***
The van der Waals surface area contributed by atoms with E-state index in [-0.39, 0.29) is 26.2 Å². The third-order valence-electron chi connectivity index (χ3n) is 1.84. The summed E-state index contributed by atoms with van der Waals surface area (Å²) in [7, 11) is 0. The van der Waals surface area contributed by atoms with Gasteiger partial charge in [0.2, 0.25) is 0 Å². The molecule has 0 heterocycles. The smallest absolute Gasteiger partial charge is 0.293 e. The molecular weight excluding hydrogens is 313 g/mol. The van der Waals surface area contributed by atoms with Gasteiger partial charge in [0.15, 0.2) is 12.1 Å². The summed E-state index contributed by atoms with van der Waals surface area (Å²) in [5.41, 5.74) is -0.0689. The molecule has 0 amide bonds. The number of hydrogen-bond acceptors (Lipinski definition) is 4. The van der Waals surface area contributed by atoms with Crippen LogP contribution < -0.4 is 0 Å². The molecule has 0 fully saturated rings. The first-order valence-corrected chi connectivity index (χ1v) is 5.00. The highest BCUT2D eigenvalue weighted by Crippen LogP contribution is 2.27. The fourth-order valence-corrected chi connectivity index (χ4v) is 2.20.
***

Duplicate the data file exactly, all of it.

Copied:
The van der Waals surface area contributed by atoms with E-state index in [-0.39, 0.29) is 26.2 Å². The third-order valence-electron chi connectivity index (χ3n) is 1.84. The summed E-state index contributed by atoms with van der Waals surface area (Å²) in [7, 11) is 0. The van der Waals surface area contributed by atoms with Gasteiger partial charge in [0.2, 0.25) is 0 Å². The molecule has 0 heterocycles. The smallest absolute Gasteiger partial charge is 0.293 e. The molecular weight excluding hydrogens is 313 g/mol. The van der Waals surface area contributed by atoms with Gasteiger partial charge in [0.15, 0.2) is 12.1 Å². The summed E-state index contributed by atoms with van der Waals surface area (Å²) in [5.41, 5.74) is -0.0689. The molecule has 0 amide bonds. The number of hydrogen-bond acceptors (Lipinski definition) is 4. The van der Waals surface area contributed by atoms with Crippen LogP contribution < -0.4 is 0 Å². The molecule has 0 fully saturated rings. The first-order valence-corrected chi connectivity index (χ1v) is 5.00. The highest BCUT2D eigenvalue weighted by Crippen LogP contribution is 2.27. The fourth-order valence-corrected chi connectivity index (χ4v) is 2.20.